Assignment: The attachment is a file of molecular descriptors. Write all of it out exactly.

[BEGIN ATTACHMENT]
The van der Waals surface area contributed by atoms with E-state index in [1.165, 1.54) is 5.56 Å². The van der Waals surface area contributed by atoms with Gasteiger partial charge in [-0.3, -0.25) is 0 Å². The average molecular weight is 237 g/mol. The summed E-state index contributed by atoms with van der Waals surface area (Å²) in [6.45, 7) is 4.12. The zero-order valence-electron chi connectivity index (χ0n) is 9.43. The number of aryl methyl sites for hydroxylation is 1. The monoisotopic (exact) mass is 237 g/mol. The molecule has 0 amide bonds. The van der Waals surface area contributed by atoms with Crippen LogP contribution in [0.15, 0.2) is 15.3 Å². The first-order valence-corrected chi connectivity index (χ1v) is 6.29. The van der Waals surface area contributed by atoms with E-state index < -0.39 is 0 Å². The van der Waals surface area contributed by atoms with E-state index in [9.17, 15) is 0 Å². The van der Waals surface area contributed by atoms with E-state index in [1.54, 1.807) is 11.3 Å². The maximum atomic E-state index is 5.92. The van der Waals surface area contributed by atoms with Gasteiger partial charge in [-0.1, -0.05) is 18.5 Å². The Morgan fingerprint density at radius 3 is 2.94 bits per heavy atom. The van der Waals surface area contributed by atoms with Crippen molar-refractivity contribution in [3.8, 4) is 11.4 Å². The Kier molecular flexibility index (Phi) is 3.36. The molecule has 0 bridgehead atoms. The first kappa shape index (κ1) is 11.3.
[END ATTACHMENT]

The van der Waals surface area contributed by atoms with E-state index in [1.165, 1.54) is 5.56 Å². The van der Waals surface area contributed by atoms with Gasteiger partial charge in [-0.3, -0.25) is 0 Å². The average molecular weight is 237 g/mol. The summed E-state index contributed by atoms with van der Waals surface area (Å²) in [6.45, 7) is 4.12. The zero-order valence-electron chi connectivity index (χ0n) is 9.43. The number of aryl methyl sites for hydroxylation is 1. The monoisotopic (exact) mass is 237 g/mol. The molecule has 0 amide bonds. The van der Waals surface area contributed by atoms with Crippen LogP contribution in [0.15, 0.2) is 15.3 Å². The first-order valence-corrected chi connectivity index (χ1v) is 6.29. The van der Waals surface area contributed by atoms with E-state index < -0.39 is 0 Å². The van der Waals surface area contributed by atoms with E-state index in [9.17, 15) is 0 Å². The van der Waals surface area contributed by atoms with E-state index in [1.54, 1.807) is 11.3 Å². The maximum atomic E-state index is 5.92. The van der Waals surface area contributed by atoms with Gasteiger partial charge in [-0.1, -0.05) is 18.5 Å². The Morgan fingerprint density at radius 3 is 2.94 bits per heavy atom. The van der Waals surface area contributed by atoms with Crippen molar-refractivity contribution in [3.8, 4) is 11.4 Å². The Kier molecular flexibility index (Phi) is 3.36. The molecule has 0 bridgehead atoms. The first kappa shape index (κ1) is 11.3.